Last fall I did buy three new devices – an iPhone 5, an iPad mini, and a Microsoft Surface RT. The RT made it two weeks before I donated it to Caltech. Windows 8 on my PCs suffered the same fate. I went to the trouble to install it on a couple of machines and then spent a weekend going back to 7. The same was true of Office 365. I bought it, installed it, and then spent a day going back to 2010. This is the first time I have ever gone backward with office, but I hated the sliding cursor in Excel and the program seemed generally slower.
The last new computers I bought were two retina display MacBooks. The displays are beautiful and I still love the machines, but the computers are almost a year old - ancient by my standards. Ironically, I run Windows 7 on both of them because I find it to be more flexible than OSX which also needs major innovation.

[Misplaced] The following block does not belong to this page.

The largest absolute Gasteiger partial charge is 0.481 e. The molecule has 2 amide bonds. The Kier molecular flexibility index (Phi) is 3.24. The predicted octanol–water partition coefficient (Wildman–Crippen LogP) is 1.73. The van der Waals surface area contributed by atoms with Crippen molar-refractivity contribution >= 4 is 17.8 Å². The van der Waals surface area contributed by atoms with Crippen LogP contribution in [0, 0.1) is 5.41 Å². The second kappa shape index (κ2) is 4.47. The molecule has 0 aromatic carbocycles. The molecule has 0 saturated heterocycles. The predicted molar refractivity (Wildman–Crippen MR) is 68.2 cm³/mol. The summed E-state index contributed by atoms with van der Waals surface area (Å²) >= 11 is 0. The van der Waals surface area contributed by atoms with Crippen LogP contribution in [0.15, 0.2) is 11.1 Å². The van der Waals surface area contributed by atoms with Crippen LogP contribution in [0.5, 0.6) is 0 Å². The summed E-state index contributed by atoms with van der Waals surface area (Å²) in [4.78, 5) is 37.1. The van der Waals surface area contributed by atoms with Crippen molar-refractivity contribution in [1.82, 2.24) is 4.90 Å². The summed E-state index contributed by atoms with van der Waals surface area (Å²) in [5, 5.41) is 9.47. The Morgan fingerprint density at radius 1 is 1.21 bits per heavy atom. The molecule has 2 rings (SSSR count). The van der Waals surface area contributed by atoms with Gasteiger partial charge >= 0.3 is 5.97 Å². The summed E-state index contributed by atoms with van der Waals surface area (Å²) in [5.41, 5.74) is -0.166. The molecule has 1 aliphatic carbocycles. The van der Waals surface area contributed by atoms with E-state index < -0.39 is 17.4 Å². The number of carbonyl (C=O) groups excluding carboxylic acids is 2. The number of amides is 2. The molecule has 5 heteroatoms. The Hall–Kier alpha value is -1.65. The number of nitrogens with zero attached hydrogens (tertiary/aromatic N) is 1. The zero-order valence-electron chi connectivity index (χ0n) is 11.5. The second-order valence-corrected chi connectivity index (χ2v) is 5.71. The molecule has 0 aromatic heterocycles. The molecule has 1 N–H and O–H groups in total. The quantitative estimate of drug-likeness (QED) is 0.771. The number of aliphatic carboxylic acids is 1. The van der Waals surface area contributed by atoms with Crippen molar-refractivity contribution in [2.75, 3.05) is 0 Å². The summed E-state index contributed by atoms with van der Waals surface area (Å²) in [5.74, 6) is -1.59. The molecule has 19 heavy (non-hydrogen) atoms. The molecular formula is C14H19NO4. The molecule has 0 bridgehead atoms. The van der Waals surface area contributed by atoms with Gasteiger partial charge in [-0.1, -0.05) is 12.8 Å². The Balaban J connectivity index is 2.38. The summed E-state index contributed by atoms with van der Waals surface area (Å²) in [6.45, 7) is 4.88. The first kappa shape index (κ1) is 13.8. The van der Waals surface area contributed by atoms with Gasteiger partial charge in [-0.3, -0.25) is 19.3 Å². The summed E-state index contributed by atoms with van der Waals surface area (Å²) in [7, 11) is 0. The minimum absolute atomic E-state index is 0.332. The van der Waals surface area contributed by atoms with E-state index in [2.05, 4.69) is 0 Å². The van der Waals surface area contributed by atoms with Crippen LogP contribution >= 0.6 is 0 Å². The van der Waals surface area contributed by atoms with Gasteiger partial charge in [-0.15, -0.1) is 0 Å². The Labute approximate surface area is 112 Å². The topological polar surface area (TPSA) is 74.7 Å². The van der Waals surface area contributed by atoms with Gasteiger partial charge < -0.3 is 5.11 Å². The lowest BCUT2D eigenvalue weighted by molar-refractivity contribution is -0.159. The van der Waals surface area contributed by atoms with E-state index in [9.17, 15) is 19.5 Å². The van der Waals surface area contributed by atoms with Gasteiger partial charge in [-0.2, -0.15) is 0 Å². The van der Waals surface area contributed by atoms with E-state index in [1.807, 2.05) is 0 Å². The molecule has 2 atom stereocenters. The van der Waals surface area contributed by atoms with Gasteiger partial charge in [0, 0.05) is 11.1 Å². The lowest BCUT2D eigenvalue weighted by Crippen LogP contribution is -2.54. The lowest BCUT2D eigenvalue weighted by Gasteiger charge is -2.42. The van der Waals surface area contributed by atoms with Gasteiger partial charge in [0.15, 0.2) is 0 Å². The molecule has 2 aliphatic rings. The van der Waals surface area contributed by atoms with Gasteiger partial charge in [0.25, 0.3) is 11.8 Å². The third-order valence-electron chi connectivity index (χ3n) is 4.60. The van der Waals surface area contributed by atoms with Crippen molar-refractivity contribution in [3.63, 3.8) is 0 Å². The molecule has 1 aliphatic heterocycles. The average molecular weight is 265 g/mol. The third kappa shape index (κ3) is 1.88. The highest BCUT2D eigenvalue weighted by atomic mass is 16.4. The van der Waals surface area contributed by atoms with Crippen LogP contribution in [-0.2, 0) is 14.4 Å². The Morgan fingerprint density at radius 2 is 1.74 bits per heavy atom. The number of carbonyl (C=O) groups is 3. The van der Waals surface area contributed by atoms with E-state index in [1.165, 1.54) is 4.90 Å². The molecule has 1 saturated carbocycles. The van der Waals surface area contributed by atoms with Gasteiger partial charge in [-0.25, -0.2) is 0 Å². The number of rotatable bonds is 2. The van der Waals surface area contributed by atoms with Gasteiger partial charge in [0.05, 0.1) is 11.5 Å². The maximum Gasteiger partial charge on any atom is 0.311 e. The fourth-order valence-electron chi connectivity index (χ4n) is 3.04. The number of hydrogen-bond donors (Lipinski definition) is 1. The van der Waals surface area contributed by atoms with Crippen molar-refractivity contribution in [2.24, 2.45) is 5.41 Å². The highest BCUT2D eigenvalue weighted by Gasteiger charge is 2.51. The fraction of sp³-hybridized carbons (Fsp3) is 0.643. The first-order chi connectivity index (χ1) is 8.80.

TVs have even been worse. I keep wanting a new one but hate 3D. I can’t tell the difference between the Sony panel I bought two years ago and current models.
Worst of all there is nothing I am dying for that is coming out soon. Well Apple TV maybe, but that has been coming for years now. I feel like Lucy, Charlie Brown and the football on that one. I will buy the new iPad and mini iPad when Apple updates them, but I am not pining for either. Unless the iPhone 5s is a meaningful upgrade from the 5, I may have to pass on that one.
So that’s the problem. I am sucker for any new technology. I have the money. I want to buy, but the shelves are bare. The point of all this is what does it mean for the valuation of computer and technology device companies? If one the world’s easiest mark isn’t buying, what about people who are not such suckers?